“For too long, caregivers — who are disproportionately women, and women of color, and immigrants — have been unseen, underpaid and undervalued,” Biden said. “This plan, along with the American Families Plan, changes that with better wages, benefits and opportunities for millions of people who will be able to get to work in an economy that works for them.”
Biden’s choice of Pittsburgh as the venue for rolling out his plan highlighted the changing dynamics of work in much of the country.
The Rust Belt city has been cited by Republicans like Trump and Sen. Ted Cruz as an example of why the United States had to pull out of the Paris climate deal, leaning on the alliterative contrast despite Pittsburgh’s commitment to green energy and jobs. While it is sometimes stereotyped as an industrial town, over the last few decades the city has transitioned to a hub for health care, technology companies and higher education. However, much of the surrounding area has been overlooked.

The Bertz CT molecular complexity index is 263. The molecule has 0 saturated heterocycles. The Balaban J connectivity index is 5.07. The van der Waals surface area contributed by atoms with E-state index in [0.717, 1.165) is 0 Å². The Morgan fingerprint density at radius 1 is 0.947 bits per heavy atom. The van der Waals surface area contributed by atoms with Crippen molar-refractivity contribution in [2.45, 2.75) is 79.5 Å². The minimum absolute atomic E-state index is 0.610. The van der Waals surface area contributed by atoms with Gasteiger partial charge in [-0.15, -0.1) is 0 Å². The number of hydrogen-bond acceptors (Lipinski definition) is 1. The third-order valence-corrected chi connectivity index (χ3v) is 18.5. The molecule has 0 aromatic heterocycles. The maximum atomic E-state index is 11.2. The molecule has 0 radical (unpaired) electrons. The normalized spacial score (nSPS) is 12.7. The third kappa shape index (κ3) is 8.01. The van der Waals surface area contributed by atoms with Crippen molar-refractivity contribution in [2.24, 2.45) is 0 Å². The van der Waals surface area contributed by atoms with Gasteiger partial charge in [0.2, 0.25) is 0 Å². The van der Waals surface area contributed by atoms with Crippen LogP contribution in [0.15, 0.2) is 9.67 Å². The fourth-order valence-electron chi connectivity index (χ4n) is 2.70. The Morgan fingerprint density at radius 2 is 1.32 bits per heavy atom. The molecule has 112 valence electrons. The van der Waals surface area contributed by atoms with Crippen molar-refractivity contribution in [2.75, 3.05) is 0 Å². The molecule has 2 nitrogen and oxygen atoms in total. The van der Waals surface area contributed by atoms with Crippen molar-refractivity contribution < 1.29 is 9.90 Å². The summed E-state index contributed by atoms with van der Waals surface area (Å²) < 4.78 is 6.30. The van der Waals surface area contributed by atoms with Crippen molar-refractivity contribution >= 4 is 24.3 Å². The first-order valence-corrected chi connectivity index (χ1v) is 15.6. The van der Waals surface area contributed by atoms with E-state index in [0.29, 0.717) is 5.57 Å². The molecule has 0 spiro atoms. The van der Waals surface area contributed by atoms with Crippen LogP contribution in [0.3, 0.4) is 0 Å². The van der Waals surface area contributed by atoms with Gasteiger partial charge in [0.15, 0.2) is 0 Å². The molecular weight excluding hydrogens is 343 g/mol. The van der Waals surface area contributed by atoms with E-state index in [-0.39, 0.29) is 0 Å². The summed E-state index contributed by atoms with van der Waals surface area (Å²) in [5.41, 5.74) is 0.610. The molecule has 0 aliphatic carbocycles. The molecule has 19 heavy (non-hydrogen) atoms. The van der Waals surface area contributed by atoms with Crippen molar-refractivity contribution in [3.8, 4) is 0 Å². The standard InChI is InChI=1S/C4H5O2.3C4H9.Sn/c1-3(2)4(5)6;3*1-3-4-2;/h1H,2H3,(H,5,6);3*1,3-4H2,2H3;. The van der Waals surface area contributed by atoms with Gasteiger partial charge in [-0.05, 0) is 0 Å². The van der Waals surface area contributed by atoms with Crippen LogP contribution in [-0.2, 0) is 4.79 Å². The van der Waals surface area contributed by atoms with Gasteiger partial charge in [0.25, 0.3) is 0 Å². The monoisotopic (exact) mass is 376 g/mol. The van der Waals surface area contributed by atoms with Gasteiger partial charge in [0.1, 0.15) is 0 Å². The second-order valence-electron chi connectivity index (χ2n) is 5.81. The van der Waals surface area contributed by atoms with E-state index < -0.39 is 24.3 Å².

According to census tracking cited in University of Chicago historian Gabriel Winant’s book “The Next Shift,” which tracks the shift of jobs in Pittsburgh from the heyday of the steel industry to today’s care economy, one-in-seven jobs nationwide are in “health care and social assistance,” with the rate in some Northern and Midwestern cities where hospitals are primary employers rising to one in five. These positions accounted for 74 percent of low-wage job growth in the 2000s, up from 56 percent in the 1980s.